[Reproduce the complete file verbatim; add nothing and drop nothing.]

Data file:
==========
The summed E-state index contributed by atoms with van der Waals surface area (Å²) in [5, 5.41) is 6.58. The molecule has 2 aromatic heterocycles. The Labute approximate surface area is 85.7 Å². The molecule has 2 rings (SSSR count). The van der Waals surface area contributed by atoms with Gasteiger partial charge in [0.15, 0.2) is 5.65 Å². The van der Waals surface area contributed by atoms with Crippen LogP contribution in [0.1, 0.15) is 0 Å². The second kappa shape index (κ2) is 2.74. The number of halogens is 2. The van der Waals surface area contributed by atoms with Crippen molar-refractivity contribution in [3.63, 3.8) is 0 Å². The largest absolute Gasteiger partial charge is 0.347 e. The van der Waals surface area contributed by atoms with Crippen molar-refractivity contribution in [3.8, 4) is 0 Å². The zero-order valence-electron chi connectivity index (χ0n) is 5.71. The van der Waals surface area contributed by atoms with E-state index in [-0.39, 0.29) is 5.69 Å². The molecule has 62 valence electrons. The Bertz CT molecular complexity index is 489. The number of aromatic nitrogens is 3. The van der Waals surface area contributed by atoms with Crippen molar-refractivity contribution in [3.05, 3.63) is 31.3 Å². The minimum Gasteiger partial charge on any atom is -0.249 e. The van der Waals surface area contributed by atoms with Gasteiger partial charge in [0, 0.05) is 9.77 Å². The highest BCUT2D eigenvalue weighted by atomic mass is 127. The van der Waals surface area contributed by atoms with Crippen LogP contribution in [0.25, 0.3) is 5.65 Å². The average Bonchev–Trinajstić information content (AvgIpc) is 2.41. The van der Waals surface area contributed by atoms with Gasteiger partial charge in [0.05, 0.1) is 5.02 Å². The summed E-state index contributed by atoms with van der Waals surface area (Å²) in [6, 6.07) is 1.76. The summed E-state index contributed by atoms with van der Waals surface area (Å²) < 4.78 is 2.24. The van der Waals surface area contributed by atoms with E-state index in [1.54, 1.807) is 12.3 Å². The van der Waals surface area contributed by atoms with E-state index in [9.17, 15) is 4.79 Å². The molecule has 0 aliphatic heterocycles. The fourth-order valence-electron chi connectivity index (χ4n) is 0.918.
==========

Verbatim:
The summed E-state index contributed by atoms with van der Waals surface area (Å²) in [5, 5.41) is 6.58. The molecule has 2 aromatic heterocycles. The Labute approximate surface area is 85.7 Å². The molecule has 2 rings (SSSR count). The van der Waals surface area contributed by atoms with Gasteiger partial charge in [0.15, 0.2) is 5.65 Å². The van der Waals surface area contributed by atoms with Crippen LogP contribution in [0.1, 0.15) is 0 Å². The second kappa shape index (κ2) is 2.74. The number of halogens is 2. The van der Waals surface area contributed by atoms with Crippen molar-refractivity contribution in [3.63, 3.8) is 0 Å². The largest absolute Gasteiger partial charge is 0.347 e. The van der Waals surface area contributed by atoms with Crippen molar-refractivity contribution in [3.8, 4) is 0 Å². The zero-order valence-electron chi connectivity index (χ0n) is 5.71. The van der Waals surface area contributed by atoms with E-state index in [-0.39, 0.29) is 5.69 Å². The molecule has 62 valence electrons. The Bertz CT molecular complexity index is 489. The number of aromatic nitrogens is 3. The van der Waals surface area contributed by atoms with Crippen molar-refractivity contribution in [3.05, 3.63) is 31.3 Å². The minimum Gasteiger partial charge on any atom is -0.249 e. The van der Waals surface area contributed by atoms with Gasteiger partial charge in [0, 0.05) is 9.77 Å². The highest BCUT2D eigenvalue weighted by atomic mass is 127. The van der Waals surface area contributed by atoms with Crippen LogP contribution in [0.25, 0.3) is 5.65 Å². The average Bonchev–Trinajstić information content (AvgIpc) is 2.41. The van der Waals surface area contributed by atoms with Gasteiger partial charge in [0.05, 0.1) is 5.02 Å². The summed E-state index contributed by atoms with van der Waals surface area (Å²) in [6, 6.07) is 1.76. The summed E-state index contributed by atoms with van der Waals surface area (Å²) < 4.78 is 2.24. The van der Waals surface area contributed by atoms with E-state index in [1.54, 1.807) is 12.3 Å². The van der Waals surface area contributed by atoms with E-state index in [9.17, 15) is 4.79 Å². The molecule has 0 aliphatic heterocycles. The fourth-order valence-electron chi connectivity index (χ4n) is 0.918.